An I-Pod Inspired Writing Lesson from WritingFix
Focus Trait: IDEA DEVELOPMENT Support Trait: CONVENTIONS

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Teacher's Guide:

Reduce, Reuse, Recycle...

writing original songs (to familiar tunes) that help our environment

This original lesson was created by
NNWP Teacher Consultant Jodie Black.
Jodie also serves as Page Host at WritingFix's
6 Traits and Primary Writers
Homepage.

This writing prompt inspired by

"The 3 R's" sung by Jack Johnson

Click here to do a Google search for the lyrics.

A note for teacher users: These lessons are posted so that you may borrow ideas from them, but our intention in providing this resource is not to give teachers a word-for-word script to follow. Please, use this lesson's big ideas but adapt everything else. And adapt it recklessly; that's how you become an authentic writing teacher.

Teacher Instructions & Lesson Resources:

Adapting this lesson:  The author of this lesson, Jodie Black, is an amazing kindergarten teacher here in Northern Nevada. Her innovative ideas and love of teaching have been inspiring the writing teachers she presents to for years now.

One thing Jodie is exceptionally good at is her ability to create a lesson for her kindergartners that all teachers (k-12) find relevant, and we're always amazed at the number of secondary teachers who borrow Jodie's ideas and adapt them to work with their own students.

Even though this lesson was written specifically for Jodie's kindergartners, we invite you to ponder her lesson's big ideas and consider how they might adapt for your own students. If you fall in love with this lesson (like we did) and use it with students of a different age, share your adaptations with us at our teacher blog that accompanies this lesson.


Step one…sharing the song and other inspiring media:  About three weeks prior to the writing lesson, I began by playing The 3 R’s by Jack Johnson during our regular music/song/singing time in my kindergarten classroom. We played the song over several days until most students had learned most of the words of the song. Next we took one lesson session to talk about the concepts outlined in the song: reduce, reuse, recycle. The text of the song gave us the beginning definitions.

About two weeks prior to the writing lesson, the children and I filled out a chart sized graphic organizer, to “develop ideas” in each of the greening categories we hoped to work on. Click here for an individual graphic organizer, which you might choose to have students fill out. Kindergartners can simply illustrate their organizer; click here to see how one of Jodie's kindergartners filled out his organizer with just pictures. Click here to see another kindergartners combination of words and pictures.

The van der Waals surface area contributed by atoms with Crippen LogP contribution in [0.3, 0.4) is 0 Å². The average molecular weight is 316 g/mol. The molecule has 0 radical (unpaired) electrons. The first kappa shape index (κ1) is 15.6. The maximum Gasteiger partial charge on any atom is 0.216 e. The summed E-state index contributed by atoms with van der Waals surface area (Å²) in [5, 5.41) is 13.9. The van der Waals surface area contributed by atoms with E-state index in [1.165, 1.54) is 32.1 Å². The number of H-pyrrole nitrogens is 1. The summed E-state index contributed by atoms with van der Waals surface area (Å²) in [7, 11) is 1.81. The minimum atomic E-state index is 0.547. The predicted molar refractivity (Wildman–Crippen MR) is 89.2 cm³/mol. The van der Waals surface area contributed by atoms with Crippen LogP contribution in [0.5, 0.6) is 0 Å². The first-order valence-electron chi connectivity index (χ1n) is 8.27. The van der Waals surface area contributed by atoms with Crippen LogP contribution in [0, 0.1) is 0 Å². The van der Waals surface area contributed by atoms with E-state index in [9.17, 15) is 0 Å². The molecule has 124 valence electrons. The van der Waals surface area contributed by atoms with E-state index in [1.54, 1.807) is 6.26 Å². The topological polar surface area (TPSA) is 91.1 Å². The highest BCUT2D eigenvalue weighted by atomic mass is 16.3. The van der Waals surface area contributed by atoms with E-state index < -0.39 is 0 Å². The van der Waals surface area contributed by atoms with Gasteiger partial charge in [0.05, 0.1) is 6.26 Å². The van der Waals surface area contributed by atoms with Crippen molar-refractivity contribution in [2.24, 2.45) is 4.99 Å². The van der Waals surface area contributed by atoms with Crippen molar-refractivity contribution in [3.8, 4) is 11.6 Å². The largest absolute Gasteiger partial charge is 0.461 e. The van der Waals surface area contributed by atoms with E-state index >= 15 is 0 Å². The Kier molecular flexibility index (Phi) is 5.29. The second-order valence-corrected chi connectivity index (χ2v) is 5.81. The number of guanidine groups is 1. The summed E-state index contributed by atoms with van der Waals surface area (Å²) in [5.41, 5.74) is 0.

A day or so after we did our classroom graphic organizer, the children took home a pocket sized graphic organizer as homework. They were responsible for working with their families to list the ways they reduce, reuse and recycle at home. Click here to see one example of this completed homework. Click here to see another.

As students turned this homework in, we added the ideas to our classroom graphic organizer. Not all of the ideas from home were applicable to school, but we saved them, just in case. Click here for the homework graphic organizer.


Step two…introducing teacher models of writing: As a way to reinforce and enrich the thinking and activity that was going on in our classroom around our green ideas, I wrote two original songs using the tunes of two classic songs. I wrote these songs, inspired by a favorite classroom book: Take Me Out of the Bathtub and Other Silly Dilly Songs by Alan Katz.

We learned “Clean It Up” (sung to the tune of Let It Be) and “Take Trash Out” (sung to the tune of Take Me Out To The Ballgame). We learned the words to the songs and then learned to sing them to instrumental versions, of which there are many. Now, whenever we have a big mess in our room that requires some teamwork, I play our instrumentals and the children sing along while happily and greenly cleaning up!

Eventually we recorded ourselves singing the songs and played the new version of ourselves for ourselves!

  • We're looking for new samples for this lesson! 

WritingFix Safely Publishes Students from Around the World! In 2008, we first began accepting students samples from teachers anywhere who use this lesson. Hundreds of new published students now go up at our site annually!

We're currently looking for student samples for other grade levels for this lesson!  Help us obtain some from your students, and we'll send you a free resource for your classroom!  Visit this lesson's student samples page for details.

Step three…thinking, talking, and pre-writing: Using the ideas contained in our classroom graphic organizer, now filled with ideas from school and from home, the students each picked one idea to write about and to illustrate for our classroom “Green Guide Book.” I created a simple template to assist the children with the writing format. We used the mentor text Brown Bear, Brown Bear, What Do You See?by Bill Martin Jr.

Our template looked like the following:

___________________, ___________________

What do you do?

I _______________________ at Rollan Melton School.